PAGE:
However, what really elevates “Pan’s Labyrinth” is the way in which del Toro deftly juggles what would seem to be three wildly incompatible plot conceits–the elaborate fairy tale trappings, the more down-to-earth tale of a young girl coming of age into a harsh and unforgiving world and Spain’s struggles to free itself from the grips of fascism–into one seamless tale in which each element serves to complement the others. At a time when most films–especially those of a fantastical nature–hardly contain enough plot for one story, the three threads here are so fully developed and packed with character and detail that each one could easily have spun off into its own full-fledged feature. Aiding immeasurably in this regard is that the film provides us with not one but three of the most memorable acting performances of the year. As Pan and the Pale Man, Doug Jones cast such a haunting and imposing figure that he automatically goes on the list of the all-time great fantasy creatures–this is a real performance and not simply an elaborate makeup job. As the absolutely vile Captain Vidal, Sergi Lopez creates one of the most evil characters to come along in a long time while providing him with enough shading and dimension so that we find ourselves somehow beginning to understand how this man became the way he is while still recoiling from his savage actions. Finally, there is the extraordinary central performance from newcomer Ivana Baquero as Ofelia–despite only being 12 years old, she takes an incredibly complicated character and hits every note with the kind of grace and skill that even a veteran performer might not have achieved.

“Pan’s Labyrinth” is the film that “Lady in the Water” so desperately tried and failed to be–a work in which everyday reality and childlike fantasy stoodd side-by-side and merged into one. As M Night Shyamalan discovered, such a balance is difficult to achieve and if you make one wrong move, the entire spell can be broken and it is almost impossible to get back. (Of course, Shyamalan didn’t exactly help his case by staring off with the wrong moves virtually the moment that the opening logos ended.) Not only does del Toro pull it off, he does it with such consummate skill and grace that he makes it look infinitely easier than it must have been. Alas, the combination of graphic violence and foreign language may well limit the film’s ability to reach the kind of audience it deserves but I assure you that whatever hoops you have to go through in order to see it, this is the rare film that is actually worth the effort.

link directly to this review at https://www.hollywoodbitchslap.com/review.php?movie=14849&reviewer=389
originally posted: 12/29/06 00:18:05
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OFFICIAL SELECTION: 2006 Toronto Film Festival For more in the 2006 Toronto Film Festival series, click here.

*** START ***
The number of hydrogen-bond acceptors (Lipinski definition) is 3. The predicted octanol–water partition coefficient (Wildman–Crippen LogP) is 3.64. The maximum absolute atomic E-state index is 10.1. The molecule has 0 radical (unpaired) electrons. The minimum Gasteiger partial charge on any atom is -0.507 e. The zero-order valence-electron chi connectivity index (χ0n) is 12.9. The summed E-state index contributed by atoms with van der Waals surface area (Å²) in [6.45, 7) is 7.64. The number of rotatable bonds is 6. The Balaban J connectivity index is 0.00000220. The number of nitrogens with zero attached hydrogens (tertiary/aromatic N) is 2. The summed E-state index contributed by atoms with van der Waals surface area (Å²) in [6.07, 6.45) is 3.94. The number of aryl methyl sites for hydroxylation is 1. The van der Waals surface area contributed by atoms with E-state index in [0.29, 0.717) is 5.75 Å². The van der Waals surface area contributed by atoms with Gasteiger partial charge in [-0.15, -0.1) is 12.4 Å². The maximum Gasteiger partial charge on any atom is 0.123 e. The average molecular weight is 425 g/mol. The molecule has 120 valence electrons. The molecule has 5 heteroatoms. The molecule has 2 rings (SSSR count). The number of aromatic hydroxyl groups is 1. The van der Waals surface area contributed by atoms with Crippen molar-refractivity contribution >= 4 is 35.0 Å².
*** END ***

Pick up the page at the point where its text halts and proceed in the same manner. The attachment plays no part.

User Comments

11/18/18 Marinah Visually mesmerizing tale of Death to Imagination,slaughter ID: mind cnfrm/cntrl paramount. 5 stars
9/21/17 morris campbell good horror fantasy check it out 4 stars
1/30/16 Alexis H Cold reality and dangerous fantasy collide in the fight for freedom 4 stars
11/12/13 Vanessa Campos I loved this movie for the fantasy and reality it portrayed. 5 stars
8/12/11 jiropan best dark fantasy film of all time..... 5 stars
5/15/11 stephen nettles OUTSTANDING 5 stars
9/26/10 KingNeutron Really disturbing in parts, but well made -- Note, Subtitled 4 stars
9/03/10 Simon Strange yet so fresh and intriguing the 1st time I saw it, 2nd viewing confirms its beauty 5 stars
6/05/10 User Name Del Toro magnificantly illuminates the grimness of reality and Olivia's fantasy. 5 stars
9/16/09 bored mom A fucking awesome psychological fantasy allegory set in fascist-era Spain 5 stars
6/15/09 MP Bartley A seriously impressive achievement. 5 stars
2/16/09 dolph G Spanish is the best language for the flim and one of the greats!! 5 stars
2/13/09 Raul Valdez Jr I dont give a sh!t what you all think but this movie needs to be in english 5 stars
2/29/08 Tammy Kennedy When i first got this movie i thought it was for kids, wow I was wrong. I liked it though 4 stars
2/09/08 R.W.Welch Creative stuff, tho a shade overdone at times. 4 stars
11/17/07 Brian Mckay "Bridge to Genocide-ia" is more like it - very dark and gritty film full of metaphors 4 stars
9/17/07 Axel A beautiful fantastical horrific sad movie.. BEAUTIFUL!! 5 stars
9/15/07 David Cohen Wouldn't call it a masterpiece, but I enjoyed it 4 stars
9/02/07 Kendra A good movie just a lil gory 4 stars